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Learning from Nobu Matsuhisa

Bib ApronForbes.com released a recent report about the Top 10 Celebrity Chefs of today, and one inspiring name came up – Nobuyuki Matsuhisa, Robert de Niro’s partner in his famed restaurant Nobu.  Nobuyuki placed 4th in the list and was said to be earning $5million a year on his celebrity activities alone.

CNN published an interview with him last 2009, and from the interview, there are a lot to learn:

Knowing his dream and going for it.  Nobu, born in Saitama, Japan, started his dream of becoming a sushi chef when he was 12 years old.  One of his brothers brought him to a sushi restaurant, and Nobu got exceptionally impressed with the experience.  At a time when sushi was not as accessible to everyone as it is now, the feel of the place made a somewhat remarkable impact on the boy.  Just like other kids who dreamed of being soccer players or actors, Nobu decided to become a sushi chef.

After graduating in high school, he moved to Tokyo and worked full-time in a sushi restaurant for seven years.  He worked his way up before he got to wear his own chef’s uniform—he started with dishwashing, clearing tables and cleaning the whole restaurant.

Keeping the dream alive. For three years he did these menial jobs, until he got the chance to fill-up a vacant sushi chef position in the restaurant.   As Nobu said, “there were times I wondered when I would be able to move and start making sushi. But whenever I got fed up, I remember why I chose the job in the first place.”

Recognizing opportunities and going for it.  At the Tokyo restaurant, he met a Peruvian who offered him a partnership to open a sushi restaurant in Peru.  Seeing the opportunity to go for his dreams, he decided to go to Lima.  He was a working partner in the establishment, owning 49% of the business – but just the same, he continued doing tedious chores for the restaurant.  He opened and cleaned the place, assembled the menus and prepared basic sauces, aside from wearing his chef’s apron and preparing the dishes for the restaurant.

Believing in good food.  The restaurant carried out really well, as it gained a loyal following from the Japanese Embassy and many trading firms in the place.  Nobu worked hard to serve good food to his patrons, but his partner wanted to cut food costs by using cheaper ingredients.  Being the idealistic chef that he is, the idea did not appeal to Nobu.  After three years of continuous conflicts, he decided to leave the restaurant.  As he said, “chefs are artists, and I couldn’t be happy with my art if I am forced to use cheap ingredients.”

Surviving hard times.   Nobu struggled after leaving the restaurant in Lima.  He moved to Buenos Aires, and worked as a sushi chef in a local restaurant.  Going back to being a low-salaried employee became tough for him, and with all his savings gone, he was compelled to move back to Japan.  He first worked in a factory before he donned his chef’s hat once again and landed another cooking job in a restaurant.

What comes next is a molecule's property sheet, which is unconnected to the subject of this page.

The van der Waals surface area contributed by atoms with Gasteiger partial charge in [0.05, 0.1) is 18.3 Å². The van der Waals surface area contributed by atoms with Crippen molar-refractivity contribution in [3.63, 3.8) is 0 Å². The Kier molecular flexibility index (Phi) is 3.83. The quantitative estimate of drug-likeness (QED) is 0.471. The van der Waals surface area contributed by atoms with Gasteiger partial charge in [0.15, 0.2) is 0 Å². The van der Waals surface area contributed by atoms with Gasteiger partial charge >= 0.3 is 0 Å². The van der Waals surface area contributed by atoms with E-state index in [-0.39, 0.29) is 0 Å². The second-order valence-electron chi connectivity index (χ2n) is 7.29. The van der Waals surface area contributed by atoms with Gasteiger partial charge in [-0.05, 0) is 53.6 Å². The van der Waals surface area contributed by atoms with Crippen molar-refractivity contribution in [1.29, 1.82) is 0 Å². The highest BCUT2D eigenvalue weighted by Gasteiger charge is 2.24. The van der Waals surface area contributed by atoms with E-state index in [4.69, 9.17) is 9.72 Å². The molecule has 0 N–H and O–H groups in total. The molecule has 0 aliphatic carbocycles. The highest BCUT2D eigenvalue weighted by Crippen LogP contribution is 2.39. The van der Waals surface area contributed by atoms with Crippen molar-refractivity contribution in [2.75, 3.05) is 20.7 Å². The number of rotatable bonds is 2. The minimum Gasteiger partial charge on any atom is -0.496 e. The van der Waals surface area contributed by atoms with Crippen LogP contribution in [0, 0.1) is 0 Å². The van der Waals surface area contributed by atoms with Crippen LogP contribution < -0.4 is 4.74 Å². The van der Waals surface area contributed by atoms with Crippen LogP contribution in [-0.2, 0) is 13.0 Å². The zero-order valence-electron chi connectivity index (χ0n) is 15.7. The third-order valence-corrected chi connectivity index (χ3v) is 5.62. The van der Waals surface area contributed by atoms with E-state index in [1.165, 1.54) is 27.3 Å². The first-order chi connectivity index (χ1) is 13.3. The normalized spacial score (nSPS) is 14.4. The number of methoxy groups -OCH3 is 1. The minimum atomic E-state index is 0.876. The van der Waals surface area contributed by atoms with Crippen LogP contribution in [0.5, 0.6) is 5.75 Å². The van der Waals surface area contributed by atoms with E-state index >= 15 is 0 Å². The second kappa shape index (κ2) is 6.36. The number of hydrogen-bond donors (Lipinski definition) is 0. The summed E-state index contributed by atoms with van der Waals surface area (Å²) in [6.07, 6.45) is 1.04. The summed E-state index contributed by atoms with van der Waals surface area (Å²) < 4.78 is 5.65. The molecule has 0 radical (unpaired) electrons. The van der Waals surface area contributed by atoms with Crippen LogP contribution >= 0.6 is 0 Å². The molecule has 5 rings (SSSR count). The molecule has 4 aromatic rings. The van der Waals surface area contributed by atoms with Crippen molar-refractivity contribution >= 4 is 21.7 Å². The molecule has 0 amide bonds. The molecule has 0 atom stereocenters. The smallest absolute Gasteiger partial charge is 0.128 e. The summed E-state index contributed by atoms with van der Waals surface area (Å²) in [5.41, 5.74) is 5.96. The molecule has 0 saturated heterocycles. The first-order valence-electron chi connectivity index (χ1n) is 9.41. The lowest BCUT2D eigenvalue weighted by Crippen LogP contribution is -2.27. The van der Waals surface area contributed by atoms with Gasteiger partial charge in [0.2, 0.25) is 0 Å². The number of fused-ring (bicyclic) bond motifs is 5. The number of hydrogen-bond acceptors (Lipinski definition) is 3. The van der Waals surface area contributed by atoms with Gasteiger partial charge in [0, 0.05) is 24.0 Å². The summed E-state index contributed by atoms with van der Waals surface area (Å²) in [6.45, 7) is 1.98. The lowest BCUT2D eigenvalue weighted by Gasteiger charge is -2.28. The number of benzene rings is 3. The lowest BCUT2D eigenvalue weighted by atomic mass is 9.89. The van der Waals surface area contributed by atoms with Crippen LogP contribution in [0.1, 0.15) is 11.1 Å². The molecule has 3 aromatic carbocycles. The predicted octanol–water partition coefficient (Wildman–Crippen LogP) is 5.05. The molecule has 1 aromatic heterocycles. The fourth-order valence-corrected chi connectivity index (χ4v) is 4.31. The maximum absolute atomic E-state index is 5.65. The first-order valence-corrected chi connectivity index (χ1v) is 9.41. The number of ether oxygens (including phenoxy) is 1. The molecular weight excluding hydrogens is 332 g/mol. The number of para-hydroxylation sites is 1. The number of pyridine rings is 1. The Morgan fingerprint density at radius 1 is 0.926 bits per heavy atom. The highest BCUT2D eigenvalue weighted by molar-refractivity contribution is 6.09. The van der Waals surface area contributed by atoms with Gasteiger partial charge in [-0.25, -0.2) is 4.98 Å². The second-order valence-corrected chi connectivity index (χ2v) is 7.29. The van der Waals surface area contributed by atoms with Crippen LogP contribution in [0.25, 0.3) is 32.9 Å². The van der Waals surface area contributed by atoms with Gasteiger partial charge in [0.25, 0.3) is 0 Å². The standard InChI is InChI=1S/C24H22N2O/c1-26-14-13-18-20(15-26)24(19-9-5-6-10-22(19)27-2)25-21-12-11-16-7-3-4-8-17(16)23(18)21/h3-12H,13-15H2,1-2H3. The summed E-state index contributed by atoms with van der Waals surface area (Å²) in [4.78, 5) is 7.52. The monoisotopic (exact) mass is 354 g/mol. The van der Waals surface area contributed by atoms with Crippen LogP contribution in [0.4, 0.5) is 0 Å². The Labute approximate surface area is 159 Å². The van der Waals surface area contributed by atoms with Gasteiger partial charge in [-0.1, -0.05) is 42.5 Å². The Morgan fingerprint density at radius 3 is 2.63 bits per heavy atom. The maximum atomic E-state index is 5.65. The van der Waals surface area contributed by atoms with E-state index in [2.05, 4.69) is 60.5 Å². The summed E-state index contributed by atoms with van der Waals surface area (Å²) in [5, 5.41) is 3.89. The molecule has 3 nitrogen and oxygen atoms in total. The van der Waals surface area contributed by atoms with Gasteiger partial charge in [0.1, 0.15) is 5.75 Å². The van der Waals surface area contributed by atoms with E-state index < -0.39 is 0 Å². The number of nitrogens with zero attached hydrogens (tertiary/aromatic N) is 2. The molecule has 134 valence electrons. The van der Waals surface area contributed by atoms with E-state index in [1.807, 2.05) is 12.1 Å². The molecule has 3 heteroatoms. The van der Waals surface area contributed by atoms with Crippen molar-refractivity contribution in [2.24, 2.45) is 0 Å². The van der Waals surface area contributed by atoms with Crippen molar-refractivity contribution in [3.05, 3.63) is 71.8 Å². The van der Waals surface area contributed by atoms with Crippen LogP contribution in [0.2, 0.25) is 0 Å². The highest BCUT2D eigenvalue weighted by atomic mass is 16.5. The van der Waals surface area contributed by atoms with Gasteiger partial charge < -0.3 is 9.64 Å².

While in Japan, he met a Japanese actor who offered a partnership for a sushi restaurant that they planned to put up in Anchorage, Alaska.  The dream was alive again.  He moved to Alaska and worked for months trying to establish the restaurant.  It was well accepted in the place when it finally opened, the customers were happy, and they were continually busy. But just a few months after the opening, the place got ravaged by fire.  He didn’t have insurance coverage, and he was in debt.  Two weeks after that, he again moved back to Japan. He fell into depression and felt that all his hopes and dreams had gone up in smoke with the restaurant.

Pressing on, and not giving up.  But Nobu knew that he had to give himself another try.  He stayed in Japan only for a week, and flew to Los Angeles to work for a friend who just opened a sushi restaurant with his family.  Nobu was heavily in debt, with nothing left in him, and he had to start below zero.  He was employed in the restaurant for two years, until he obtained his green card.  By that time, his friend felt that he was ready to be on his own.  Nobu felt that he wasn’t ready just yet, so he worked at another restaurant for another 6 years.  When he finally had the savings he needed to take the plunge, he did.  In 1987, nine years after the Alaska mishap, the now famous Matsuhisa was born.

Keeping the faith– in his dream and in good food.  He didn’t have all that money, but he wanted to have a place he can call his own.  He had to make a loan somewhere to finance Matsuhisa, and had only his wife as his business partner. With Matsuhisa, he finally had his ideal cuisine.  Although profits weren’t high because of the finest kinds of fish that he uses for his food, he didn’t mind it.  All he wanted was for them to meet their rent, pay the vendors, settle his bills and please his customers with his good food.

And all that paid off.  Matsuhisa Beverly Hills became famous for its traditional Japanese cuisine, is now patronized by famous Hollywood stars, and has branches in Aspen, Athens and Mykonos.  He later met Robert De Niro and they both created the legendary Nobu Restaurants, with branches all over the world. Success, indeed, comes to those who reach out and make things happen.